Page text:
As with anything you wish to progress in, investing both time and money ought to be a careful process. So, what do you believe are the wisest investments you can make as a photographer?
Before I get on to my suggestions, I'll unpack my reasoning behind the title a little more. Gear is important, and where you put your money does matter. However, the discussion bores me senseless, and there's a wealth of information at your fingertips over why a carbon fiber tripod is invaluable and why filters are a waste of hard-earned cash and so on. What I'm more interested in is the ways in which photographers spend their budgets and time outside of equipment. Here, I will offer what I believe to be top three wisest.
I'll be honest, for many years I believed paid education in photography to be a spectacular waste of money. That's not to say I thought it was a waste of time — I never have — but with so many free resources, I couldn't see the merit in the paid alternatives. I did a full 180-degree turn on this topic for three reasons.
The first was a free version of a paid tutorial that was sent to me. I hadn't correctly anticipated just how in-depth it was going to be, nor had I predicted the number of resources included. The second — and I promise this isn't a plug for the sake of it — was Fstoppers tutorials. Since working here, I've become intimately aware of the effort and care that goes in to the creation of these tutorials and how much value they provide. This isn't exclusive to Fstoppers, as there are a few resources of excellent quality and good value, but it helped change my mind on the issue. The third and final reason was nothing to do with photography at all; I was using Udemy to learn in other areas of my life and couldn't believe how much better and more focused tutorials on topics were when they were paid, contrasted to, say, YouTube for example.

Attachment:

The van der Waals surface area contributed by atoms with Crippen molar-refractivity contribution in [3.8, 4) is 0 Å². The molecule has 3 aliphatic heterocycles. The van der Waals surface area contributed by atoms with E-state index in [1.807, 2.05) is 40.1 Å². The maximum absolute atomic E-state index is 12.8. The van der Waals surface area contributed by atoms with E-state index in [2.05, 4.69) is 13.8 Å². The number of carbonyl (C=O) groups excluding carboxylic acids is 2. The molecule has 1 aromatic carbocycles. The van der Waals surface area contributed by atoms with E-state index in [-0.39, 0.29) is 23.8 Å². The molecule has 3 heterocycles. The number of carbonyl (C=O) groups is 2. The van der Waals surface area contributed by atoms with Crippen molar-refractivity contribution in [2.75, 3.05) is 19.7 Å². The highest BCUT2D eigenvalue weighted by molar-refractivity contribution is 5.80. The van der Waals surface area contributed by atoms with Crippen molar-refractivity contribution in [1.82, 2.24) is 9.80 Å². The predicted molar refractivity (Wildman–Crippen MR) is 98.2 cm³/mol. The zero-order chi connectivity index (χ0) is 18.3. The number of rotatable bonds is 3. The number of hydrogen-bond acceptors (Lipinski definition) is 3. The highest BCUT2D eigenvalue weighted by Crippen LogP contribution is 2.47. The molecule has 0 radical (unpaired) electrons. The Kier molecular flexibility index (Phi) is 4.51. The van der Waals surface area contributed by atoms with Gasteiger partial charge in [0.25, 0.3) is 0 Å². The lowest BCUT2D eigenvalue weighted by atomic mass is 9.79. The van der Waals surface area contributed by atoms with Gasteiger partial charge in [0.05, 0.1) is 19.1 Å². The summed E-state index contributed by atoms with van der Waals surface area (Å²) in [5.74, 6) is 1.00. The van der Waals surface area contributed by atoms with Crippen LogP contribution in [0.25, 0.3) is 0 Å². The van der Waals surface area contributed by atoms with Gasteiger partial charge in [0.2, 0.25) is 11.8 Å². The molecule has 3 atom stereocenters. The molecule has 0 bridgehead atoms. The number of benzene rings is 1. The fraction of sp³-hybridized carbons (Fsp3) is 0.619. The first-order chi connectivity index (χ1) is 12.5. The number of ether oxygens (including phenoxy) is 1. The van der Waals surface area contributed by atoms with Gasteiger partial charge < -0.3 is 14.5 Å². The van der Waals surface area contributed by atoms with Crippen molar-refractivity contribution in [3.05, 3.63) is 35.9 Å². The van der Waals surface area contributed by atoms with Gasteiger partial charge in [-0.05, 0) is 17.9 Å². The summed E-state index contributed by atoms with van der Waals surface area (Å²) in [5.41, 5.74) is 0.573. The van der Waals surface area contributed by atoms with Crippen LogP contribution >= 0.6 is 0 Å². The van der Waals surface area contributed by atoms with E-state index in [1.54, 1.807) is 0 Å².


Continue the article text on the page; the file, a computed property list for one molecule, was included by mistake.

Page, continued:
What I will say is that you ought to do your research before you purchase any course or educational material; there are a lot of scams out there and people trying to make a quick buck for minimal effort. However, if you find a good resource, mining it thoroughly is a fantastic use of your budget for photography and one that can have a more profound impact than almost any other route.
Connecting With Others
This section isn't called "networking" for a very good reason. Networking summons images of middle-aged, jaded business folk, in a cheap hotel function room, swapping business cars and elevator pitches. Networking for networking's sake is one of my most loathed practices. What I am instead talking about is embedding yourself further into the industry with which you want to grow. This can be achieved in a number of ways and on a variety of budgets.